C. S. Pacat
If there is such a genre as the gay sex slave political fantasy thriller, then Melbourne author C. S. Pacat is surely its new queen. Her debut novel Captive Prince, the first in a projected trilogy, is as scintillating and addictive as it is disquieting and weird.
This might accord with its hero’s first impressions of Vere, the land where Prince Damianos is banished as a slave when a bloody coup in his own kingdom divests him of his throne. In Vere, where this captive prince is known only as Damen, the high-born keep “pets” of the same gender to reduce the risk of producing bastards.
It’s a homonormative kingdom, and it’s a fascinating place. It’s also deeply, wonderfully ridiculous, a place where slaves are paraded around in collars made of gold. In other words, psychological realism this is not; the court of Vere is a hallucinogenic carnival.
Details such as these are important in a book that seeks to build a twisted love story out of a culture of slavery and rape. An author might typically explore such grave topics with great seriousness but, in this case, she instead throws up her hands and wrings as much overheated kink from them as she possibly can.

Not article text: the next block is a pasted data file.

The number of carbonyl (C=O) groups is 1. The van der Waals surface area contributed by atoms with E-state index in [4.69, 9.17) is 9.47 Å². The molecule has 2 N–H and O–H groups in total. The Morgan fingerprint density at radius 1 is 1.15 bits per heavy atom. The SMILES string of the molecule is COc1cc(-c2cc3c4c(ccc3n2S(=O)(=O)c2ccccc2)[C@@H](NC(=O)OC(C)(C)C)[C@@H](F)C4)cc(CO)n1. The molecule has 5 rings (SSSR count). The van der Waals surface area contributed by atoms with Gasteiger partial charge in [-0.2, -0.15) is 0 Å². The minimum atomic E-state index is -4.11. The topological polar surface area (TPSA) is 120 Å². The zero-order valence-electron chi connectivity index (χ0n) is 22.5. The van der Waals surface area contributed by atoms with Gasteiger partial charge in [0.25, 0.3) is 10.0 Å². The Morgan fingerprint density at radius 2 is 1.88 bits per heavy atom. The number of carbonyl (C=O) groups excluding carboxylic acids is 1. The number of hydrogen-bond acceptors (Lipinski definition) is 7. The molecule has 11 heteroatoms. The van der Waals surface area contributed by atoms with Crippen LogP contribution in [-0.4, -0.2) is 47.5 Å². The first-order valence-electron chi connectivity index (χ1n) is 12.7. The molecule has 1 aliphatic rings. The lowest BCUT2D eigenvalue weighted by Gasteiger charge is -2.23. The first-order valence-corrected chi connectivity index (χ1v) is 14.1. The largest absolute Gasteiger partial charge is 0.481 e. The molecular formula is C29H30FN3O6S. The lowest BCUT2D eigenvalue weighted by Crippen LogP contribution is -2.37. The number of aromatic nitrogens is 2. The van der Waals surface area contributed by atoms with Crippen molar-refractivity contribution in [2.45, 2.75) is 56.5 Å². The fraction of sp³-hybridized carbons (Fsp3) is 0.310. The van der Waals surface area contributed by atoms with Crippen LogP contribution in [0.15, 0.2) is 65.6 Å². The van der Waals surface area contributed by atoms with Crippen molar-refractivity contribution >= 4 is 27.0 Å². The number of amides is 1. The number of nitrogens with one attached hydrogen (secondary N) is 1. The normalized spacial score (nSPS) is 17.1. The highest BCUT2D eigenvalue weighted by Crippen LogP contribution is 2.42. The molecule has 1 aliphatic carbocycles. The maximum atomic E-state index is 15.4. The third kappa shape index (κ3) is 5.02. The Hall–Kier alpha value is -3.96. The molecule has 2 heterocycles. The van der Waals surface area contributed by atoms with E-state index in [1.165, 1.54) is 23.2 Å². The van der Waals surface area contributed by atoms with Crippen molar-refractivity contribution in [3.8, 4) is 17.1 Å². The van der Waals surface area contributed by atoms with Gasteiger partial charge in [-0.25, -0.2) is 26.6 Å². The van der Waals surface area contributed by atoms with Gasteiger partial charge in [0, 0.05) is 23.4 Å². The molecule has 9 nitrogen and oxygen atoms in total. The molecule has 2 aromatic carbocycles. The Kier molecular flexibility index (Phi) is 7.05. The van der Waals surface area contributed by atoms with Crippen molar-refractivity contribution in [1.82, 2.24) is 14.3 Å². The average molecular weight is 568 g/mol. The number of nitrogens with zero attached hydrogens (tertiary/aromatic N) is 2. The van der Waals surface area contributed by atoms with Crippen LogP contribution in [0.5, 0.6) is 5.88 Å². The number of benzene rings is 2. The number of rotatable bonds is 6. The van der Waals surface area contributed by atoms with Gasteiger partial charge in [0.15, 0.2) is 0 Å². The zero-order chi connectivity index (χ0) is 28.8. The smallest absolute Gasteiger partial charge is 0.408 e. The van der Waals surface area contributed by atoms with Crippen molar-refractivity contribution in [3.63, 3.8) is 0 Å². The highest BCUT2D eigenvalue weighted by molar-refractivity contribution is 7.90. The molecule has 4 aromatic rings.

The will-they-or-won’t-they drama is between Damen and Laurent, his cold, entitled, bratty master, whose features have a “marmoreal expression”. Laurent enacts a number of schemes meant to break Damen’s will. But because Laurent doesn’t know Damen is a prince – incredibly dangerous information in Vere – the plots seem suspiciously elaborate.
Does Laurent just happen to be a particularly sadistic master? Or might Damen have awakened in him something a lot like love that he expresses in various unconventional, and non-consensual, ways?
Call it revolutionary or just call it refreshing. Either way, it’s fun to read a pornographic drama in a fantasy landscape populated almost entirely by men. In one scene, the very masc Damen notices another slave’s hair is “not the buttercup yellow of Laurent’s”. Few fantasy novel heroes devote much time to their impressions of other men’s hair. Perhaps they ought to.
It’s a backhanded compliment to say a book transcends its genre, and Captive Prince certainly doesn’t try. Instead, it’s a well-written fantasy with a willingness to prod at the boundaries of its genre’s norms. If the next two books are just as lurid, just as fun, and just as strange, then long may C. S. Pacat reign. CR
Viking, 304pp, $19.99
This article was first published in the print edition of The Saturday Paper on Apr 4, 2015 as "C. S. Pacat, Captive Prince".
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